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Choked, time to re-evaluate....

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Choked, time to re-evaluate.... [#permalink]

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New post 15 Aug 2005, 18:02
Hi Everyone,

This was the post I was dreading. I don't know what happened today. I scored 500 on the GMAT, 10 points below my dreadful Kaplan diagnostic score: 510. I'm actually reading the fine print now to get my refund back for their HSG.

After the initial shock of getting my score back, I am starting to calm down; I felt like I had been punched in the gut after looking up at the screen and seeing 500. It's funny, I can't remember the last time I've felt so awful and defeated as I did today walking out of the test center. I'm really really just trying to keep positive right now. I want to say that this site is great, reading the other posts keep my spirit up so I'm hoping to hear from you all.

A co-worker of my best friend scored a 500 on his first real GMAT but then four weeks later came back and scored a 720. I can't help but feel that I can do better as well, definitely not a 720 but at least as good as some of my practice tests that ranged up to 620. I just don’t get it; from the middle of May until the middle of June I studied for about an hour each night, taking practice tests throughout. Then I studied for about an hour and a half each night after my Kaplan course ended in the middle of July until now. I even took a day off work each week for five weeks up until the test taking a practice test and studying for the entire day. How could this happen? I think I seriously just choked, at least that’s what I’m telling myself to keep from feeling like a complete failure.

Here is my problem, I am going to take the test again because I've invested too much time into this already and I know I can do better however I have no idea what kind of strategy to employ to study and how to improve my weaknesses.

First, during my preparation for this I went through the OG and completed a large portion of the Kaplan online work my classroom course offered. So I have depleted my initial resources. I don't know what other training materials I should purchase.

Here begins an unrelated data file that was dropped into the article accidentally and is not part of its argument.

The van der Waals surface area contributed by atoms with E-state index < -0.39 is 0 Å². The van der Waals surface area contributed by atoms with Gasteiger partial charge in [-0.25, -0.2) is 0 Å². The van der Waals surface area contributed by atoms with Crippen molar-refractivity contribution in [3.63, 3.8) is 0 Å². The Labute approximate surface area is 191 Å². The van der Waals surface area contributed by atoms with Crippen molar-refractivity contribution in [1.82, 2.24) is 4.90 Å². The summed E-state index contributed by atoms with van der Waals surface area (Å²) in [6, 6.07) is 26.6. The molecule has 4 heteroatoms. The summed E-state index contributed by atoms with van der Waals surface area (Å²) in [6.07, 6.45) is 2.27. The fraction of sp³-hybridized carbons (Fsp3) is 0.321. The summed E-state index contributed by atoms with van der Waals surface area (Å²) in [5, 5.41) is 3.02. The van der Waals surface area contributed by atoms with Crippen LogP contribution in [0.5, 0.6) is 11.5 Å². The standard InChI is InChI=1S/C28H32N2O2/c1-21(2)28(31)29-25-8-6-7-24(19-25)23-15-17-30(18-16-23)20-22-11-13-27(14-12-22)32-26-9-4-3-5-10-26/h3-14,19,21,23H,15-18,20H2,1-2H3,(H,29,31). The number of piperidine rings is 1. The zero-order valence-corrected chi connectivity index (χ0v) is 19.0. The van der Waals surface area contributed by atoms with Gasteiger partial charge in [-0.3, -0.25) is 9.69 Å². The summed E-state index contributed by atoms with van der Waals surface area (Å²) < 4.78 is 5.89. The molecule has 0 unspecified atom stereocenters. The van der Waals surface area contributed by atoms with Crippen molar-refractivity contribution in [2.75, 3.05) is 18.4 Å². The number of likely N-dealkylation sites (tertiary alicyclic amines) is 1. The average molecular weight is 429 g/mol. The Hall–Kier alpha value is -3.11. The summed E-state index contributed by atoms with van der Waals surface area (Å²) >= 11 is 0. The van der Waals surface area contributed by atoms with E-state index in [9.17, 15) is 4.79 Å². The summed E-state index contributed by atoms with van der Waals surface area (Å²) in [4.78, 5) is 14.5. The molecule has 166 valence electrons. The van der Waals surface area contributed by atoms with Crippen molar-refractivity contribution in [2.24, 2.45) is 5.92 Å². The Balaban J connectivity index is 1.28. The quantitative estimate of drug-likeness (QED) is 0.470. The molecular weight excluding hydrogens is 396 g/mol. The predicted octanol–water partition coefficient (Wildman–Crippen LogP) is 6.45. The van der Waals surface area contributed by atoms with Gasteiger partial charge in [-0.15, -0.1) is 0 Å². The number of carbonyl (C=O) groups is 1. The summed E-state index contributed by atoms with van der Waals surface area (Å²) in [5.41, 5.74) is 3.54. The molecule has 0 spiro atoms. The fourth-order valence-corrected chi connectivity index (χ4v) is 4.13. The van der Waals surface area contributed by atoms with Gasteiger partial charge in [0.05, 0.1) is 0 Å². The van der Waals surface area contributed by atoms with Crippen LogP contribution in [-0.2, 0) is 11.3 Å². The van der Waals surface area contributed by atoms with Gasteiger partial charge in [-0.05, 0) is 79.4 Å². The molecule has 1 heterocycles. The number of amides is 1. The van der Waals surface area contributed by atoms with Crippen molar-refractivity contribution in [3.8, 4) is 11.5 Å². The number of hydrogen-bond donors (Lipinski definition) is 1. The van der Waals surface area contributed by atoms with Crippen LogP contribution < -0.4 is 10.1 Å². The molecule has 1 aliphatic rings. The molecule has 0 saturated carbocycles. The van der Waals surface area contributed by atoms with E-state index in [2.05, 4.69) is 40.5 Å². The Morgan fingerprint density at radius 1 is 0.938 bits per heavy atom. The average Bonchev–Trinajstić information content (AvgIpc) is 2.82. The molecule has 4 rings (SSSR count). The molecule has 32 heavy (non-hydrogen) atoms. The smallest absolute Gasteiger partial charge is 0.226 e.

Second, I'm having trouble identifying my weak areas. I know that SC was always trouble for me. Difficult DS questions were also difficult for me. I felt that I had a hold on PS because I would traditionally get 80 percent of the PS practice problems in the OG correct out of a set of around 15. However after today's test I just don't know. Number properties were always difficult for me but all in all I have the ratio, geometry, percentage, and probability fundamentals memorized. And as far as the OG went, I had a good handle on CR and RC. Obviously not as good as I thought however based on today's performance. Also, I'm not sure if I just plain choked. I took a total of 8 tests and today's score was the second lowest out of all of them. I was able to score a 620 on the non CAT Kaplan tests but my highest on the Kaplan CAT tests was only 540. All of my friends knew I was taking the test today and I kept thinking about how bad it would be if I had to tell them I bombed it. Maybe that just psyched me out.

Third, I don't know how to efficiently organize my schedule to maximize improvement. I was going to visit home for Labor Day weekend, and then I have a week long vacation planned in September that I've been planning for months. Therefore, taking the GMAT again in the next four weeks probably wouldn't allow for the amount of time to study I assume I need after today's debacle.

Right now my gut is telling me to take time off until my vacation in September is over, during the interim collect more study materials, and submit my 'refund' for the HSG from Kaplan (oh that feels so awful to write but I guess on a 'glass is half empty' note at least I dipped below my diagnostic rather then get a terrible score that's just over my diagnostic score so I'm eligible for the refund). Then register to take the test again some time in November or December. During this time from the end of September until my test date I would take a test each week analyze my results and study my weaknesses for about an hour each day provided I can access practice GMAT tests for MAC and more study materials. Incidentally does anyone out there know of a good source for MAC compatible online GMAT study materials?